WARN: Invalid access at 0x7f9160798b40, flagging file as potential infohazard

What? Somehow the JSON file was all messed up. Maybe this was a case of an anomaly modifying its own file?

Apparently not. Thumbing through the RAISA infohazard protocols, it was noted that metadata.json should always be valid JSON. In this case, the flags list should have "potentialInfohazard" or "potentialOntology" appended to it. Just looking at SCP-4863, the anomaly did not strike Mason as the type to cause these sorts of things.

Speaking of this, why was the file working at all? If the metadata was corrupted, then there should be a lot bigger issues than a missing image. A lot of small things just weren't quite adding up.

Twenty minutes had passed. Apparently metadata.json wasn't the actual location of the information, but was merely a convenient way to interact with it. The real data was maintained in separate, encrypted sectors within SCPDB, which was automatically collated to make life easier.

Unfortunately, it was currently broken. Or at least it seemed that way. Normally you would look at the relevant bits of data and try to see where things went wrong, but this was with the database and scipnet. Nobody has raw read access to the main database: it's a huge security risk. Shrugging, Mason opted for a different approach.

jcooke02@blue /mnt/scipnet$ for item in scp-{002..9999}; do
jcooke02@blue /mnt/scipnet> . jq . "$item/metadata.json" || echo "$item"
jcooke02@blue /mnt/scipnet> done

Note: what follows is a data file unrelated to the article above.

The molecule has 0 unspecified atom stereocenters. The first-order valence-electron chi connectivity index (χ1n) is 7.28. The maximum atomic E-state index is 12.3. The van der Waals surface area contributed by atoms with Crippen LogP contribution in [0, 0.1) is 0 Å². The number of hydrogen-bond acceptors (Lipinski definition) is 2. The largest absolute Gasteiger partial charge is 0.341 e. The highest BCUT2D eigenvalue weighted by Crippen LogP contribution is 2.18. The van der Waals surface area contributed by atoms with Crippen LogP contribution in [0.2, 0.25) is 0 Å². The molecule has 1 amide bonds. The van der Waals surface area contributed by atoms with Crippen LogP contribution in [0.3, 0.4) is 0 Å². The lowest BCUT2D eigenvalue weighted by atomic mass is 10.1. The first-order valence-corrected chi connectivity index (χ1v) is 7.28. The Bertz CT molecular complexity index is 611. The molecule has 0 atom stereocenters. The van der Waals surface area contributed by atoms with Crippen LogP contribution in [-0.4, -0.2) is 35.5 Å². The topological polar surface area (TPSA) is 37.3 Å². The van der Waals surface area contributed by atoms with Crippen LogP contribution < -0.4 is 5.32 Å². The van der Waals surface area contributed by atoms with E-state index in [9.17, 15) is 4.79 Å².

Apparently this wasn't the only file to be affected by the corrupted metadata issue.


. He decided it was time to bring in the big leagues: Database Reliability Engineer Jennifer Cooke.

"You already checked your local connection is healthy?"

Mason nodded. There was a pause while Cooke typed away at her laptop.

"4863?" More typing.

"Yeah, I'm getting it too. Looks like a different address though."

More typing.

Mason cleared his throat. "Uh, do you think it's data corruption?"

"Well, let's first see if it's just this file or there are others affected."

Cooke pulled up the status board. Only a handful of slots were red and all had attached tickets, a cursory inspection of which seemed to be unrelated. Opening up a shell, she whipped up a quick script to check the other metadata files.


In a moment of shared silence, both researchers furrowed their eyebrows.

todo rewrite: After some further fiddling, a few things had become clear. All the typical utilities were mostly working as expected even though their metadata.json files were busted. SCPDB itself wasn't logging anything unusual for the problematic slots. And most unusually, only 4863 and 7024 had broken attachments. It seemed the problem layer deeper within the stack.

Further poking and prodding commenced. It seemed that the typical utilities were working as expected, and SCPDB's visible logs weren't showing anything unusual for the problematic slots. Addenda and images all seemed fine save for 4863 and 7024, which simply reported an unhelpful EATTACH.

Cooke frowned. "I was hoping we wouldn't have to, but I think we should check Scarecrow."

"I'm sorry?"

"It's the debugger for the scipnet protocol. Basically a dummy app that mimics calls and shows you the results."

"Ah. Is it difficult to use?" Mason asked.

The application finished opening as he asked that. It looked functional, but had a distinctly late 90's UI aesthetic. And was written in ASP.NET.